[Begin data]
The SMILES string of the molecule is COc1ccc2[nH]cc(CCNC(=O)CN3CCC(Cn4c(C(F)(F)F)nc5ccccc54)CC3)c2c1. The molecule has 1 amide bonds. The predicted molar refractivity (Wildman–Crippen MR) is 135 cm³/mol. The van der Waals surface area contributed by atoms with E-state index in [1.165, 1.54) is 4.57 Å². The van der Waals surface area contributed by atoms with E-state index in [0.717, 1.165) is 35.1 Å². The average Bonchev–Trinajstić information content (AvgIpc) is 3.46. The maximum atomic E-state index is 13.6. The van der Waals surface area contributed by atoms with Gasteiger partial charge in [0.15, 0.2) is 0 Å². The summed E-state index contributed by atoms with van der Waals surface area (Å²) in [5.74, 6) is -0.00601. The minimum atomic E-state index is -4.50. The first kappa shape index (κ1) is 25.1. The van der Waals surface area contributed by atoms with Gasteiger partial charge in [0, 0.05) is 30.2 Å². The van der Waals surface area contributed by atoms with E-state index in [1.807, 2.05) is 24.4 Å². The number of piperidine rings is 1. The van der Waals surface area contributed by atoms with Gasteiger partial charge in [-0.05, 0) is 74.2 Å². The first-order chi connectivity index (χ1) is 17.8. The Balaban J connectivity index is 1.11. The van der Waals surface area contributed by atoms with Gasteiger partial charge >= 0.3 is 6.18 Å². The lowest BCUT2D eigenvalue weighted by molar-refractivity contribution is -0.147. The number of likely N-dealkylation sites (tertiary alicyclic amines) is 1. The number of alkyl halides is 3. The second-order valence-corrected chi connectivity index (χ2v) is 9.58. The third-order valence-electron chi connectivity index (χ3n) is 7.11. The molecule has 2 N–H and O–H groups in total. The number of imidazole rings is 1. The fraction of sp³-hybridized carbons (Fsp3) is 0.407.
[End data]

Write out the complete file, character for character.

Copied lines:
The SMILES string of the molecule is COc1ccc2[nH]cc(CCNC(=O)CN3CCC(Cn4c(C(F)(F)F)nc5ccccc54)CC3)c2c1. The molecule has 1 amide bonds. The predicted molar refractivity (Wildman–Crippen MR) is 135 cm³/mol. The van der Waals surface area contributed by atoms with E-state index in [1.165, 1.54) is 4.57 Å². The van der Waals surface area contributed by atoms with E-state index in [0.717, 1.165) is 35.1 Å². The average Bonchev–Trinajstić information content (AvgIpc) is 3.46. The maximum atomic E-state index is 13.6. The van der Waals surface area contributed by atoms with Gasteiger partial charge in [0.15, 0.2) is 0 Å². The summed E-state index contributed by atoms with van der Waals surface area (Å²) in [5.74, 6) is -0.00601. The minimum atomic E-state index is -4.50. The first kappa shape index (κ1) is 25.1. The van der Waals surface area contributed by atoms with Gasteiger partial charge in [0, 0.05) is 30.2 Å². The van der Waals surface area contributed by atoms with E-state index in [1.807, 2.05) is 24.4 Å². The number of piperidine rings is 1. The van der Waals surface area contributed by atoms with Gasteiger partial charge in [-0.05, 0) is 74.2 Å². The first-order chi connectivity index (χ1) is 17.8. The Balaban J connectivity index is 1.11. The van der Waals surface area contributed by atoms with Gasteiger partial charge >= 0.3 is 6.18 Å². The lowest BCUT2D eigenvalue weighted by molar-refractivity contribution is -0.147. The number of likely N-dealkylation sites (tertiary alicyclic amines) is 1. The number of alkyl halides is 3. The second-order valence-corrected chi connectivity index (χ2v) is 9.58. The third-order valence-electron chi connectivity index (χ3n) is 7.11. The molecule has 2 N–H and O–H groups in total. The number of imidazole rings is 1. The fraction of sp³-hybridized carbons (Fsp3) is 0.407.